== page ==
“COVID fatigue” may be even more widespread than the actual virus, but it’s critical to remain vigilant. Here’s an eye-opening statement:
“Here in North Texas, the numbers are sobering to say the least. We’re in a second wave of the pandemic, and undoubtedly, it’s going to be worse than the first wave. The number of hospitalizations will increase. We’re in for some dark months.”
Those are the words of Dr. Jeffrey Kahn, chief of infectious diseases at Children’s Health, as well as chief of the division of pediatric infectious disease and professor of pediatrics at UT Southwestern. We connected with Dr. Kahn to talk about the vaccine, the virus in kids, and if we’re safe to plan a summer vacation. (Please say yes!)
The vaccine is now rolling out in phases for people 16 and older—or 18 and older, depending on which version of the vaccine. Will younger kids get the vaccine at some point? For the two vaccines currently available, clinical trials were initially conducted in adults. Clinical trials are currently underway for kids. I don’t know how young they go; obviously there’s some trepidation in testing with very, very young children. Typically, the way it works is that you test on a certain age range, and then if it’s safe you go down to the next age range. I suspect that we will have data in the next several months about the safety and efficacy in children.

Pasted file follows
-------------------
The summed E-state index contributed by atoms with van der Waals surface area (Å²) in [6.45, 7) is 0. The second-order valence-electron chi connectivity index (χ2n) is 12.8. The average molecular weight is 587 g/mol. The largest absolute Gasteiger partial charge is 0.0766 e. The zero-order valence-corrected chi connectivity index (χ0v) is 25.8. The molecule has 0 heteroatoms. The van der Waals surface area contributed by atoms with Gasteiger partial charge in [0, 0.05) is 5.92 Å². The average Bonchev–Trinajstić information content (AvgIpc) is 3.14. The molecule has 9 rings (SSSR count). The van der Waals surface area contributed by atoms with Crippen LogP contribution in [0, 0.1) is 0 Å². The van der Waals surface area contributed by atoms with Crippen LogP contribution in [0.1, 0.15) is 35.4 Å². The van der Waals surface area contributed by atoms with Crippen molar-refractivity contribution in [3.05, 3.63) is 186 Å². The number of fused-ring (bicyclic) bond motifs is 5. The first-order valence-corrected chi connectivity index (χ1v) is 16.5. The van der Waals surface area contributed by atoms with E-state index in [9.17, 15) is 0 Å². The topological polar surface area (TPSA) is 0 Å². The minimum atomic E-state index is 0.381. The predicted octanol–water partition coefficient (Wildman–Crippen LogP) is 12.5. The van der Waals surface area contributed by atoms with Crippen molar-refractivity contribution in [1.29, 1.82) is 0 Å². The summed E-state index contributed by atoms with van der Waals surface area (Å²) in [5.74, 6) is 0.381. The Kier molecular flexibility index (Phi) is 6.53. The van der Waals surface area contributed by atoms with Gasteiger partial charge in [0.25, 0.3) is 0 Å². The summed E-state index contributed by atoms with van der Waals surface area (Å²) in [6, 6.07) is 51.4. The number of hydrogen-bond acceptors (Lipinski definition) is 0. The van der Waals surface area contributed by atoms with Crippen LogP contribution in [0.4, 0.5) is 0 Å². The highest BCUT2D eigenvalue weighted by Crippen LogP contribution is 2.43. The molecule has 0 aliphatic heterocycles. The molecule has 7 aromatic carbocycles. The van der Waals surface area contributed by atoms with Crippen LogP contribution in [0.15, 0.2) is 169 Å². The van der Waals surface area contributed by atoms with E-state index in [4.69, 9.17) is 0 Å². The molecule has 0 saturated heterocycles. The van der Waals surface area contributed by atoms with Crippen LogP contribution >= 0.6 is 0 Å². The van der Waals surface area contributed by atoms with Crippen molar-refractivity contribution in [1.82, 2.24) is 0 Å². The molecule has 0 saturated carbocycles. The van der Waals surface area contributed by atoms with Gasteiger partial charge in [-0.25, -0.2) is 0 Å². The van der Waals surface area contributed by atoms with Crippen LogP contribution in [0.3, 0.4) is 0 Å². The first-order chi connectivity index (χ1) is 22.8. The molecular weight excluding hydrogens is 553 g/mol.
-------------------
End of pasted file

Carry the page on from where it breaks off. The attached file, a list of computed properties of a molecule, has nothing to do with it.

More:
If we’re not immunizing kids at this point, what are the implications in terms of control of the virus? They’re less likely to become severely ill from COVID-19, but they can still get it. That’s generally correct. Kids are less prone to severe COVID disease, although they do get infected and sick. And even if they’re asymptomatic, they can still spread the virus.
The population under the age of 18 is a pretty big proportion of the population. We won’t get the circulation of the virus under control and achieve herd immunity if we’re not immunizing children. If the immunization program hits its targets and we get a significant proportion of the adult population immunized, that will certainly slow down the spread. But to get back to normal, we will need to have children immunized as well, so it might be quite some time before we get to that point.